R: Where can people get your plays and other books?

E: Right now, all of my plays and books (beside my book on how to write, I also have an historical novel on the martyrdom of Saint Paul and a thesis on the medieval mystery plays) are all available through Amazon.com.

 

R: Do you have an official website? What about social media?

E: My husband recently took down our website because of software issues – the software was no longer supported and we found that we couldn’t update our site. We are working with a third person to design a better site. The domain will be bolb.org and it will have an online store for our new ebooks on how to start drama groups in your church, make affordable costumes and props, and use inexpensive sound and lighting.

I have a page on Facebook – Bread of Life Books – where I’ve posted pictures and video excerpts from my last three plays. The plays are all presented by amateur actors (by that, I mean they are not professionals) but they really put their hearts into the production each year. I am humbled just to watch how they bring each script to life!

I also have a Linkedin page under Elizabeth Golibart Honaker.

 

R: Is there anything else you would like to add?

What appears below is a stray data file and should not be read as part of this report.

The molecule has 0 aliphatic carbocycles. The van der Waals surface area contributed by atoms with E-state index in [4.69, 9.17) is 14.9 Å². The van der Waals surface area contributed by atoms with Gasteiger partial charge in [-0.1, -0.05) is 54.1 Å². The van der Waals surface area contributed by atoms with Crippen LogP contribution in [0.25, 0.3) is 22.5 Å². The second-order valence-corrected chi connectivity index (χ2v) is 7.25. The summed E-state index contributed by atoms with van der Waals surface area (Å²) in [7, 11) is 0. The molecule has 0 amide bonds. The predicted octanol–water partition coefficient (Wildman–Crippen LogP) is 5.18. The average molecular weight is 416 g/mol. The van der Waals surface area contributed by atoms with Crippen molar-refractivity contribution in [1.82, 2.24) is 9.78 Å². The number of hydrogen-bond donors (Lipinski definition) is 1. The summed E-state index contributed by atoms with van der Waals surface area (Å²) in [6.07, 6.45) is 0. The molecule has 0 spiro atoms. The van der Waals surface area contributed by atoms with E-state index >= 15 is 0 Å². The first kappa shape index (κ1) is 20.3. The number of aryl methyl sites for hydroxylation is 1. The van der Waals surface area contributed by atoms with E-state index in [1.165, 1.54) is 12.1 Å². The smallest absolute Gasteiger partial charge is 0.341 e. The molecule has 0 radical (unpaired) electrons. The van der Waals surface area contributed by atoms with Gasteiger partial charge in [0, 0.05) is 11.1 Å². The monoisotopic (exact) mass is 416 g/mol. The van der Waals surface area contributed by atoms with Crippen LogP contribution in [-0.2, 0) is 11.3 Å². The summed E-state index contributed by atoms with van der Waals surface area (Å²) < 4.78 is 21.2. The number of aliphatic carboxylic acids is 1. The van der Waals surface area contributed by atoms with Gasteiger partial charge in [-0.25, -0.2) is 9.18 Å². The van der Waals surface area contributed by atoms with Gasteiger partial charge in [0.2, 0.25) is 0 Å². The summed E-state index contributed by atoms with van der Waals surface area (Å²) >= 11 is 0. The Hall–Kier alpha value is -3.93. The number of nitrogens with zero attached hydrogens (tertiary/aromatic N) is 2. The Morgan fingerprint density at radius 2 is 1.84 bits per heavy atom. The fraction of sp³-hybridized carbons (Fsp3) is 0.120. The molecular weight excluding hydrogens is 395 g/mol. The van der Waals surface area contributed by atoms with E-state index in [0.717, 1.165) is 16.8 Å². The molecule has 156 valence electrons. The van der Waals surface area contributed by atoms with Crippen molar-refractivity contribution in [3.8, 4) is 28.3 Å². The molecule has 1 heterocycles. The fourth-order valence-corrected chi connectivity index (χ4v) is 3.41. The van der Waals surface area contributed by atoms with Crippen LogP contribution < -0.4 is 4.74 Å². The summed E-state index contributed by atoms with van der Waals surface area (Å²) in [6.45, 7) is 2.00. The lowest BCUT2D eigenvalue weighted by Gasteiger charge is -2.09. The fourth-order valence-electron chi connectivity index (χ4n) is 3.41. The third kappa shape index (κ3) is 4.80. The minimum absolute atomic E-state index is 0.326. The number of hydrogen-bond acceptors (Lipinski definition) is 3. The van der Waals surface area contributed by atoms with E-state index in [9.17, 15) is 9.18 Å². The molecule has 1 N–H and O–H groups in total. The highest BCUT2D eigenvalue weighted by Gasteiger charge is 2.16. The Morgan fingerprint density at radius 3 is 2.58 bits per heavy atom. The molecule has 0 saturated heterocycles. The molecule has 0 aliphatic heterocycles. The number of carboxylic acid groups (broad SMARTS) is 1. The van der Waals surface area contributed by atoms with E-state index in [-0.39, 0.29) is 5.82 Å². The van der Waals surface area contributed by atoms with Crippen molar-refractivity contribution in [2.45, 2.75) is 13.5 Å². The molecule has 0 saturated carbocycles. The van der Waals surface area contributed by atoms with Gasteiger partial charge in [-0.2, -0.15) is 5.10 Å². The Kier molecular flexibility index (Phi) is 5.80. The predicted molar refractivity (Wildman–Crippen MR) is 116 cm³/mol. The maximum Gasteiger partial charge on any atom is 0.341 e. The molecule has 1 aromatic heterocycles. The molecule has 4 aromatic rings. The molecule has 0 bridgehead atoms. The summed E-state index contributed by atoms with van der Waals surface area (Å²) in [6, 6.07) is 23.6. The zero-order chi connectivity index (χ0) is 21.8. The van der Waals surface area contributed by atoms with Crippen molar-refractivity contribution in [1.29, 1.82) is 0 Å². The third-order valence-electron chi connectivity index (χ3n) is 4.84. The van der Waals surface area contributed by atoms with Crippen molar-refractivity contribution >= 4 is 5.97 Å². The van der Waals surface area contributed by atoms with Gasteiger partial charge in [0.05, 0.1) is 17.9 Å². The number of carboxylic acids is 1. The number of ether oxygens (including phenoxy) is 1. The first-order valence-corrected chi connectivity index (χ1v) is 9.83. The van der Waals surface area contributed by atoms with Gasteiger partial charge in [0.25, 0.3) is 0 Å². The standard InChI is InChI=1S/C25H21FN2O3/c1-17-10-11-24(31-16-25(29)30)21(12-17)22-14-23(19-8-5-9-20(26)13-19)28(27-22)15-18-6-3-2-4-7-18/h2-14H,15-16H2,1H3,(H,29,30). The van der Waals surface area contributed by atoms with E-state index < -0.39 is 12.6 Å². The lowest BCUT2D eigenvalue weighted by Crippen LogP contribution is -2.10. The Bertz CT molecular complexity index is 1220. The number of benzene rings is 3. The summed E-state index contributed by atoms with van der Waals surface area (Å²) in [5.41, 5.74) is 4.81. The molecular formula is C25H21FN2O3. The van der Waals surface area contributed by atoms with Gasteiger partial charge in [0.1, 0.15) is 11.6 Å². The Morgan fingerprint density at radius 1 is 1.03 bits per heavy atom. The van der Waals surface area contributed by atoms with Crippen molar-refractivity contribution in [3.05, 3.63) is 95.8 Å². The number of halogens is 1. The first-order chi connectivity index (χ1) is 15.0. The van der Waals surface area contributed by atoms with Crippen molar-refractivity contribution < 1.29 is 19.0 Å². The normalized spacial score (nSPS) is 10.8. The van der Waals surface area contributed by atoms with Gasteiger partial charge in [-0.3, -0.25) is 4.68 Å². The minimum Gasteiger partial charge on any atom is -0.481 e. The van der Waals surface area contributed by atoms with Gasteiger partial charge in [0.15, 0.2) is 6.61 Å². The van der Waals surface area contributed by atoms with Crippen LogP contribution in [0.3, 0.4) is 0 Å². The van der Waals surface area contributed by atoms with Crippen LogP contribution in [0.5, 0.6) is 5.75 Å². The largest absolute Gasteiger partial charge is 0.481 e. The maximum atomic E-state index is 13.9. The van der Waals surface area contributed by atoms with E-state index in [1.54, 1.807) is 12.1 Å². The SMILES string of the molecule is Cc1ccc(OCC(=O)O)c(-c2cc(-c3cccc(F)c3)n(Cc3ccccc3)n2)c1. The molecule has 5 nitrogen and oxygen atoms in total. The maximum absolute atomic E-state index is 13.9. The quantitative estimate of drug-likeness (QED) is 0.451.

E: Once upon a time, a gentleman whose opinion I valued very much told me that drama was sinful – no matter whether it had a Christian motive or not, the actors were sinning in pretending to be their characters. I respectfully disagreed with him, but then felt I had to study the Bible more closely in order to affirm the truth of what I already believed. I discovered that God had commanded several of the Old Testament prophets to depict His messages in dramatic form – and the drama was not at all “warm and fuzzy;” it depicted real judgment and real consequences for Israel. In the New Testament, Christ told parables, which reproduced vivid pictures of heavenly truths in the minds of His listeners. When a pastor preaches from the pulpit, does he not present illustrations from real life? People watch Christian plays and dramas knowing full well that the people who play the parts of characters are not trying to pass themselves off as people they are not. The actors help the audience members “lose” themselves in the story so that the power of the Spirit can have an opening into their hearts. And knowing the impact that Christ-centered drama has had on both audience members, stagecrew, and actors, I cannot help but believe that this is a God-sanctioned phenomenon.